Helm Moves for Immediate Lifting of Sanctions

by Washington Office on Africa
Washington, DC, United States
November 19, 1979
2 pages
Type: Mailing
Coverage in Africa: South Africa, Zimbabwe
Coverage outside Africa: United States
Language: English
The mailing says on November 15 the Patriotic Front agreed to the key points of a British transition plan for bringing independence to Zimbabwe that had already been accepted by the Muzorewa-Smith regime. The previous day, President Carter reported to Congress that he had determined that it is in the U.S. national interest to continue sanctions against Rhodesia at this time. Senator Jesse Helms responded by introducing a concurrent resolution rejecting the President's determination. (Congress can in effect veto Carter's decision by concurrent resolution within 30 legislative days.) People are asked to lobby members of the Senate Foreign Relations Committee against the concurrent resolution. The mailing discusses the key issue of when the Administration will lift sanctions. E.F. Andrews, a vice president of Allegheny Ludlum Industries who has long taken a lead in lobbying against sanctions and in supporting the internal settlement in Rhodesia, is already asking Administration officials when sanctions will be lifted so he can make campaign contributions. Before the April, 1979 internal settlement elections, Andrews made a deal with South Africa that his company would invest $1 million in South Africa if the South African Department of Information would pay an equal amount to James Chikerema (who was then part of Muzorewa's United African National Council) and to Abel Muzorewa. The mailing says President Carter should be urged to maintain sanctions against Rhodesia until the election has actually taken place.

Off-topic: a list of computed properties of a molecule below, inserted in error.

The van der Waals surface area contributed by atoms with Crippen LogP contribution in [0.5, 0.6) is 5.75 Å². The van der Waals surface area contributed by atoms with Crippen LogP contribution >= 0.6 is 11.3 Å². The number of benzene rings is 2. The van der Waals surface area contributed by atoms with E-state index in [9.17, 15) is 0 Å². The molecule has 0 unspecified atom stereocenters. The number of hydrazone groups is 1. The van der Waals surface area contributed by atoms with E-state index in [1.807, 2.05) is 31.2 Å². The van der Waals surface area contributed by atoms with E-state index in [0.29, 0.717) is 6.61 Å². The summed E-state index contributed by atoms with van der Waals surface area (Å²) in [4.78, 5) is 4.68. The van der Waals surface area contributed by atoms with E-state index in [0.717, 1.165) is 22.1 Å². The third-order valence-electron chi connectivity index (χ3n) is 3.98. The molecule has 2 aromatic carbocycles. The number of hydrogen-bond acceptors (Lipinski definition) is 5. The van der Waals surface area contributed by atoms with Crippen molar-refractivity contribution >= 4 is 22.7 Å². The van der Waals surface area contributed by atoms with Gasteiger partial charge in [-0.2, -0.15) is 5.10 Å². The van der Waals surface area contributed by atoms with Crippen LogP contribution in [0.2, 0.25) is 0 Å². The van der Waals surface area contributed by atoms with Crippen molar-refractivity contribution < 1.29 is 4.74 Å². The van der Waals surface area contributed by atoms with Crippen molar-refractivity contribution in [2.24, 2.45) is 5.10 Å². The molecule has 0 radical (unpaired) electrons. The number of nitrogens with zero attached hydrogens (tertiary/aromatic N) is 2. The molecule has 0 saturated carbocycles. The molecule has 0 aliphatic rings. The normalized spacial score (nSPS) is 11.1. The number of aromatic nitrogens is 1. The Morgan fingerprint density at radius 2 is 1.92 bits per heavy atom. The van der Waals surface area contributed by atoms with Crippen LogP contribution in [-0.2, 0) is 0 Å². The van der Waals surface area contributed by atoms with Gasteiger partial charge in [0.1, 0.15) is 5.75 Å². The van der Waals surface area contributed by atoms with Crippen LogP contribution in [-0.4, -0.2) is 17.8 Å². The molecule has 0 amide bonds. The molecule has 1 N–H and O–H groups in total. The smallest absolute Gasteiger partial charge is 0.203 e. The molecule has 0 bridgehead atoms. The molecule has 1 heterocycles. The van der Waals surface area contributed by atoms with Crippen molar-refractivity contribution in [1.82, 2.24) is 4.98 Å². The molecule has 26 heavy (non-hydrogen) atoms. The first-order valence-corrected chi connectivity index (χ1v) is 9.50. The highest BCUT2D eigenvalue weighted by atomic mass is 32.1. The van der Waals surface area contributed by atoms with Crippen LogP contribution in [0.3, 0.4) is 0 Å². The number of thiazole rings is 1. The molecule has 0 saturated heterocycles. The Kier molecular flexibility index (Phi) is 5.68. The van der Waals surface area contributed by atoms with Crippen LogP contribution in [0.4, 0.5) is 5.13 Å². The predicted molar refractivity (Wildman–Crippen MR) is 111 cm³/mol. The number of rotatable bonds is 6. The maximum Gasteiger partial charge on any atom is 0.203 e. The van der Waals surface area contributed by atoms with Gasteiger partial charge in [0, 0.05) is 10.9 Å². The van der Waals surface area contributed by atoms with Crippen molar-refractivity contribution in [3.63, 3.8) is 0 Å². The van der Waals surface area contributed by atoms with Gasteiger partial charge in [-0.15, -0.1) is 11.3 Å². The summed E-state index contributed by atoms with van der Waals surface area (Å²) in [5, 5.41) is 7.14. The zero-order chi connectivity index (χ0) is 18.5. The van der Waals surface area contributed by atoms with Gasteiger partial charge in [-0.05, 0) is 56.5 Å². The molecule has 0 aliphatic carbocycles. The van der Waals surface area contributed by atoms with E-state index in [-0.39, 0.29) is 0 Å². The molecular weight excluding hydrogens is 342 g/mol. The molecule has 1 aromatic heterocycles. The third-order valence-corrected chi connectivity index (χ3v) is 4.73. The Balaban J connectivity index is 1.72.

Used by permission of the Washington Office on Africa.
Collection: Private collection of David Wiley and Christine Root